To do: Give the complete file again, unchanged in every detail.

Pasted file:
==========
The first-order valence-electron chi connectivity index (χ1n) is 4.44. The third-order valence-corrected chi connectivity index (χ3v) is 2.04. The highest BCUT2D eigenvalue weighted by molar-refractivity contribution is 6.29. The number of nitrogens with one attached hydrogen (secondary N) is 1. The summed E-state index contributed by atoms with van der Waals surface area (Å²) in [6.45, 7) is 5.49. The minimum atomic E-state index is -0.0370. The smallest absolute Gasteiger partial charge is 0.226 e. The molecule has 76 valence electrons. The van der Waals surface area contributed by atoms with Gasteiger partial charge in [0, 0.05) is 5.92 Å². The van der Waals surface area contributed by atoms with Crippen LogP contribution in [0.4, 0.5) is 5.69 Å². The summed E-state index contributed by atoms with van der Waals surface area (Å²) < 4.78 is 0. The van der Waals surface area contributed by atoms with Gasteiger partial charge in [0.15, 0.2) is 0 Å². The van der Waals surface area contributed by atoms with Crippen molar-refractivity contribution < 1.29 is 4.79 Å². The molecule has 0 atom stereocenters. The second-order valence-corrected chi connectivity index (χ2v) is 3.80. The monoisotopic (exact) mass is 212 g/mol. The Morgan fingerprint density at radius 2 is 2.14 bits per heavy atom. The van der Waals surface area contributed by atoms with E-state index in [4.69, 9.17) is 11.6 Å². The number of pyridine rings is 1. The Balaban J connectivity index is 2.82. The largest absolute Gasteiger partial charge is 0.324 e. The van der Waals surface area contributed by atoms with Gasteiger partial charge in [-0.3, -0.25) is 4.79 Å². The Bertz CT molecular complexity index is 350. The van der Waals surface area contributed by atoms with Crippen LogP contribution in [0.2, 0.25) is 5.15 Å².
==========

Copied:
The first-order valence-electron chi connectivity index (χ1n) is 4.44. The third-order valence-corrected chi connectivity index (χ3v) is 2.04. The highest BCUT2D eigenvalue weighted by molar-refractivity contribution is 6.29. The number of nitrogens with one attached hydrogen (secondary N) is 1. The summed E-state index contributed by atoms with van der Waals surface area (Å²) in [6.45, 7) is 5.49. The minimum atomic E-state index is -0.0370. The smallest absolute Gasteiger partial charge is 0.226 e. The molecule has 76 valence electrons. The van der Waals surface area contributed by atoms with Gasteiger partial charge in [0, 0.05) is 5.92 Å². The van der Waals surface area contributed by atoms with Crippen LogP contribution in [0.4, 0.5) is 5.69 Å². The summed E-state index contributed by atoms with van der Waals surface area (Å²) < 4.78 is 0. The van der Waals surface area contributed by atoms with Gasteiger partial charge in [0.15, 0.2) is 0 Å². The van der Waals surface area contributed by atoms with Crippen molar-refractivity contribution < 1.29 is 4.79 Å². The molecule has 0 atom stereocenters. The second-order valence-corrected chi connectivity index (χ2v) is 3.80. The monoisotopic (exact) mass is 212 g/mol. The Morgan fingerprint density at radius 2 is 2.14 bits per heavy atom. The van der Waals surface area contributed by atoms with E-state index in [4.69, 9.17) is 11.6 Å². The number of pyridine rings is 1. The Balaban J connectivity index is 2.82. The largest absolute Gasteiger partial charge is 0.324 e. The van der Waals surface area contributed by atoms with Gasteiger partial charge in [-0.3, -0.25) is 4.79 Å². The Bertz CT molecular complexity index is 350. The van der Waals surface area contributed by atoms with Crippen LogP contribution in [0.2, 0.25) is 5.15 Å².